We start with dental x-rays – this allows us to see any evidence of infection or disease at base of the root. This causes discomfort for your pet and if we see disease, then the tooth needs to be removed. Cats, in particular, can have abnormalities where the body reabsorbs the tooth and sometimes this can only be seen on x-ray. Again, this is painful for the cat.
Any teeth that need to be extracted are removed. How we accomplish this depends on a variety of factors including how loose the tooth is, how many roots the particular tooth has, how much the gums have receded as well as several other factors.
The teeth are then cleaned and polished. An ultrasonic scaler is used to clean all the plaque and tartar from the teeth. Once the teeth are clean, they are evaluated for any abnormalities such as pockets under the gumline and, of course, cavities.
Finally, the teeth are polished just as ours are following a cleaning. And yes, we do have multiple flavors from mint to bubblegum to cherry. Although I think our pets would be more appreciative of chicken or peanut butter flavor.
Keep an eye on our Facebook page for a behind the scenes walk through a typical dental cleaning procedure.
Dental disease is not a condition that should be ignored. Bacteria from the mouth can cause problems for other organs such as the heart, liver and kidneys. That doesn’t even take into account the mouth pain. I have had several owners tell me they have a whole new dog following a cleaning and extraction of diseased teeth.
Not sure if your furry family member could use a dental cleaning? Stop by Capitol Illini at our Wabash or Chatham locations to have your pet’s teeth evaluated. Since it’s dental health month we’ll be running special dental promotions throughout February. Schedule your furry friend’s cleaning today!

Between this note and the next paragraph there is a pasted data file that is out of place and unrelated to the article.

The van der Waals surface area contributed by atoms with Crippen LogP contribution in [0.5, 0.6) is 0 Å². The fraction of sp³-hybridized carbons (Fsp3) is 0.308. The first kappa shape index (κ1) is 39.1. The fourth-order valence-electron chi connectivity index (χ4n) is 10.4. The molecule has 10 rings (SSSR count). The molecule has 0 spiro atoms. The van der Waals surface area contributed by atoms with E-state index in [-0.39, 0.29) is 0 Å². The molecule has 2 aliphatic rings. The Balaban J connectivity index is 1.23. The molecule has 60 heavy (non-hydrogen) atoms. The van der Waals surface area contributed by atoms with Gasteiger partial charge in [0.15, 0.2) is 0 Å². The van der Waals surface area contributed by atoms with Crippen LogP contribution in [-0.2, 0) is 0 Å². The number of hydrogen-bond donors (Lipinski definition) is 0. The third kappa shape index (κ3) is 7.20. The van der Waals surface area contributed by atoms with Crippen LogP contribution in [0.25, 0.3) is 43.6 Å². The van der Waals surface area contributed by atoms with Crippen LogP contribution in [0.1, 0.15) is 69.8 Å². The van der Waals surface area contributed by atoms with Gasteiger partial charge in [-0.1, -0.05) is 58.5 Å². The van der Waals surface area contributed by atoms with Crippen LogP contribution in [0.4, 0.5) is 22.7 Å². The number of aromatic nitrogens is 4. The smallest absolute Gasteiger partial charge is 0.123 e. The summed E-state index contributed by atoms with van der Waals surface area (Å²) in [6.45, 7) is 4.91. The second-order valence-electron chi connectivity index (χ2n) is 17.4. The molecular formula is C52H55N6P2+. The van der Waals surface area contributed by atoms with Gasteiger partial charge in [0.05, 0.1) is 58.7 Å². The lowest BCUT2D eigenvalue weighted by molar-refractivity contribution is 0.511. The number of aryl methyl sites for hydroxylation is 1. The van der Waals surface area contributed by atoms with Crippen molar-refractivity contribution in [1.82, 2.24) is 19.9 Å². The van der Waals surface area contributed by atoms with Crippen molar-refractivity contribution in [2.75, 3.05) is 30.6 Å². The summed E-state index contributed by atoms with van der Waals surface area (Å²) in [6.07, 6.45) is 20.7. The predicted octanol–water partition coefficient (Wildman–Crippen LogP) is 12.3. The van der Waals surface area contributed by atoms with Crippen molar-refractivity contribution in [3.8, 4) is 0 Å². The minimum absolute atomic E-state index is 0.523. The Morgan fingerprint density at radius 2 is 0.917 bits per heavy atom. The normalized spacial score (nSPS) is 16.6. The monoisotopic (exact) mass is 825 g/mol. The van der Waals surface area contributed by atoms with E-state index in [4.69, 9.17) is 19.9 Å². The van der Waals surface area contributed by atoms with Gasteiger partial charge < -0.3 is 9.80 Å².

Make Your Pet the Biggest Loser
Happy New Year!! It’s time to get serious about those resolutions. What’s yours? Maybe lose a few pounds, eat healthier, drink more water? This time of year is all about getting healthy and being your best self. This year let’s focus some of that energy on our pets as well.
Did you know that about 56% of dogs and 60% of cats are over-weight to obese? Obesity can lead to a variety of medical problems. Extra weight puts extra stress on the joints leading to arthritis. Obese cats are more prone to developing diabetes which requires insulin injections twice a day to treat. In general, obesity will shorten a pet’s lifespan.
Fit or Fat
Step one is determining if your pet is a good weight. I’ll be honest, ideal weight is not always the easiest number to determine. Let’s face it, I think we all hate the scale.
It’s a much better determination to evaluate how your pet looks, or what we call body condition. Ideally, your pet should have an hourglass figure when viewed from above and the waist should tuck up when viewed from the side. You should be able to easily feel but not see your furry friend’s ribs.
If your furry family member doesn’t fit these criteria, it’s time to think about a New Year’s resolution for weight loss for Fido or Fluffy.
The Dreaded Diet
I know, it’s a word we all hate but when it comes to weight loss what goes in our mouth really is the most important factor. The same can be said for our pets.